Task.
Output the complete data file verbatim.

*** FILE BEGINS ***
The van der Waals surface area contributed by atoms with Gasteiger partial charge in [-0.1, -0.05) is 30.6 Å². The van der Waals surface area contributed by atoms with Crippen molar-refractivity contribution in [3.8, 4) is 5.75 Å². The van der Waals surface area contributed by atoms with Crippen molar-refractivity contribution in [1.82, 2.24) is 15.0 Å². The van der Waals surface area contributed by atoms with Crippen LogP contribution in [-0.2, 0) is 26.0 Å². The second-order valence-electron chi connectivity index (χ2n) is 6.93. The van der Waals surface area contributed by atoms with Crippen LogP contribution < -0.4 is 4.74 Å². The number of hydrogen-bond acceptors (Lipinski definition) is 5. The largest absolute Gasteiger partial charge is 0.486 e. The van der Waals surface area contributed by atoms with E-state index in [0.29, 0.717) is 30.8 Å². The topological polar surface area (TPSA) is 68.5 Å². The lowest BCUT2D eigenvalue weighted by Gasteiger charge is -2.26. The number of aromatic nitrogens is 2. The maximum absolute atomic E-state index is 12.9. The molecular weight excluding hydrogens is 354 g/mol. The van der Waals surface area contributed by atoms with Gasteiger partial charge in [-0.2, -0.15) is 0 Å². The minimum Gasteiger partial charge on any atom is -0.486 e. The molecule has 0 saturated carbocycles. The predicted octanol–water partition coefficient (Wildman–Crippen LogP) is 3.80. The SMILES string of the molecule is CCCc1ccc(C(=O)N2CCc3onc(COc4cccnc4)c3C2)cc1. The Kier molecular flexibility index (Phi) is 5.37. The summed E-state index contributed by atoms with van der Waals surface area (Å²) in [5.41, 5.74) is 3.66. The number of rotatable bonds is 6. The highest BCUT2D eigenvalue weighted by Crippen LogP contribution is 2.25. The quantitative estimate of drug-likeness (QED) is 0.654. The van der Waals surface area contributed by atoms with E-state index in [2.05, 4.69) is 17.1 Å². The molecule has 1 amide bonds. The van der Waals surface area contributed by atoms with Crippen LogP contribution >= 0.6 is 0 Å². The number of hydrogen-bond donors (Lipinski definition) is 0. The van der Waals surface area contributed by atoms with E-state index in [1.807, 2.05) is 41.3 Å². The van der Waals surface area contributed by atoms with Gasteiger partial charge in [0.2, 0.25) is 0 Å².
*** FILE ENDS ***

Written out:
The van der Waals surface area contributed by atoms with Gasteiger partial charge in [-0.1, -0.05) is 30.6 Å². The van der Waals surface area contributed by atoms with Crippen molar-refractivity contribution in [3.8, 4) is 5.75 Å². The van der Waals surface area contributed by atoms with Crippen molar-refractivity contribution in [1.82, 2.24) is 15.0 Å². The van der Waals surface area contributed by atoms with Crippen LogP contribution in [-0.2, 0) is 26.0 Å². The second-order valence-electron chi connectivity index (χ2n) is 6.93. The van der Waals surface area contributed by atoms with Crippen LogP contribution < -0.4 is 4.74 Å². The number of hydrogen-bond acceptors (Lipinski definition) is 5. The largest absolute Gasteiger partial charge is 0.486 e. The van der Waals surface area contributed by atoms with E-state index in [0.29, 0.717) is 30.8 Å². The topological polar surface area (TPSA) is 68.5 Å². The lowest BCUT2D eigenvalue weighted by Gasteiger charge is -2.26. The number of aromatic nitrogens is 2. The maximum absolute atomic E-state index is 12.9. The molecular weight excluding hydrogens is 354 g/mol. The van der Waals surface area contributed by atoms with Gasteiger partial charge in [-0.2, -0.15) is 0 Å². The minimum Gasteiger partial charge on any atom is -0.486 e. The molecule has 0 saturated carbocycles. The predicted octanol–water partition coefficient (Wildman–Crippen LogP) is 3.80. The SMILES string of the molecule is CCCc1ccc(C(=O)N2CCc3onc(COc4cccnc4)c3C2)cc1. The Kier molecular flexibility index (Phi) is 5.37. The summed E-state index contributed by atoms with van der Waals surface area (Å²) in [5.41, 5.74) is 3.66. The number of rotatable bonds is 6. The highest BCUT2D eigenvalue weighted by Crippen LogP contribution is 2.25. The quantitative estimate of drug-likeness (QED) is 0.654. The van der Waals surface area contributed by atoms with E-state index in [2.05, 4.69) is 17.1 Å². The molecule has 1 amide bonds. The van der Waals surface area contributed by atoms with Crippen LogP contribution >= 0.6 is 0 Å². The number of hydrogen-bond donors (Lipinski definition) is 0. The van der Waals surface area contributed by atoms with E-state index in [1.807, 2.05) is 41.3 Å². The van der Waals surface area contributed by atoms with Gasteiger partial charge in [0.2, 0.25) is 0 Å².